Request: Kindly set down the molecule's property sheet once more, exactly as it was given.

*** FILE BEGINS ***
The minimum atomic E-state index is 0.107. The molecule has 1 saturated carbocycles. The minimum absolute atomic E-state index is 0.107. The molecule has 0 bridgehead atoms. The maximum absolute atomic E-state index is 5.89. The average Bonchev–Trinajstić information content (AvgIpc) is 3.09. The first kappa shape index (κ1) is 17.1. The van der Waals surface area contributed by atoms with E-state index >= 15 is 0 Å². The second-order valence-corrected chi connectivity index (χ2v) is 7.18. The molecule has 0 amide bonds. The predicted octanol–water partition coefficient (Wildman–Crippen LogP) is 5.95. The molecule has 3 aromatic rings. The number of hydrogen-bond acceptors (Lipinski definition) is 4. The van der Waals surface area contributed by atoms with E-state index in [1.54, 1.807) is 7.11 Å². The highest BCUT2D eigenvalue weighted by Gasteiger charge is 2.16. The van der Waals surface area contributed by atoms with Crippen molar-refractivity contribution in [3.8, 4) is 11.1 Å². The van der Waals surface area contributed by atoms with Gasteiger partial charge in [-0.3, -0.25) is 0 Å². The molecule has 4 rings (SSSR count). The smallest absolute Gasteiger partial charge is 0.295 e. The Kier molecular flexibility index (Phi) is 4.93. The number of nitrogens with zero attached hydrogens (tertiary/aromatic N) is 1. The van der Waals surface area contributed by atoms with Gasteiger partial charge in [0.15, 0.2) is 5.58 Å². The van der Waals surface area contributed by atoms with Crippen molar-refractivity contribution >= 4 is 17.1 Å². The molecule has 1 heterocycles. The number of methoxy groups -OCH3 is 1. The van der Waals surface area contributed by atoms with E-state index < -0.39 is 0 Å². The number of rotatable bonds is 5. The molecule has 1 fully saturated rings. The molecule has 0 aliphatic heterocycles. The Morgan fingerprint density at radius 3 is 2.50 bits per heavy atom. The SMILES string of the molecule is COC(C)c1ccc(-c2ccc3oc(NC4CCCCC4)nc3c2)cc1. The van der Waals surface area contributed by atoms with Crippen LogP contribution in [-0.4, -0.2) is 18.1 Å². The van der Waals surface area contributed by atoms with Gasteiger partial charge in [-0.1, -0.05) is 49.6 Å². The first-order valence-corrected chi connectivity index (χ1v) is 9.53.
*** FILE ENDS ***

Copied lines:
The minimum atomic E-state index is 0.107. The molecule has 1 saturated carbocycles. The minimum absolute atomic E-state index is 0.107. The molecule has 0 bridgehead atoms. The maximum absolute atomic E-state index is 5.89. The average Bonchev–Trinajstić information content (AvgIpc) is 3.09. The first kappa shape index (κ1) is 17.1. The van der Waals surface area contributed by atoms with E-state index >= 15 is 0 Å². The second-order valence-corrected chi connectivity index (χ2v) is 7.18. The molecule has 0 amide bonds. The predicted octanol–water partition coefficient (Wildman–Crippen LogP) is 5.95. The molecule has 3 aromatic rings. The number of hydrogen-bond acceptors (Lipinski definition) is 4. The van der Waals surface area contributed by atoms with E-state index in [1.54, 1.807) is 7.11 Å². The highest BCUT2D eigenvalue weighted by Gasteiger charge is 2.16. The van der Waals surface area contributed by atoms with Crippen molar-refractivity contribution in [3.8, 4) is 11.1 Å². The van der Waals surface area contributed by atoms with Gasteiger partial charge in [-0.3, -0.25) is 0 Å². The molecule has 4 rings (SSSR count). The smallest absolute Gasteiger partial charge is 0.295 e. The Kier molecular flexibility index (Phi) is 4.93. The number of nitrogens with zero attached hydrogens (tertiary/aromatic N) is 1. The van der Waals surface area contributed by atoms with Gasteiger partial charge in [0.15, 0.2) is 5.58 Å². The van der Waals surface area contributed by atoms with Crippen molar-refractivity contribution >= 4 is 17.1 Å². The molecule has 1 heterocycles. The number of methoxy groups -OCH3 is 1. The van der Waals surface area contributed by atoms with E-state index < -0.39 is 0 Å². The number of rotatable bonds is 5. The molecule has 1 fully saturated rings. The molecule has 0 aliphatic heterocycles. The Morgan fingerprint density at radius 3 is 2.50 bits per heavy atom. The SMILES string of the molecule is COC(C)c1ccc(-c2ccc3oc(NC4CCCCC4)nc3c2)cc1. The van der Waals surface area contributed by atoms with Crippen LogP contribution in [-0.4, -0.2) is 18.1 Å². The van der Waals surface area contributed by atoms with Gasteiger partial charge in [-0.1, -0.05) is 49.6 Å². The first-order valence-corrected chi connectivity index (χ1v) is 9.53.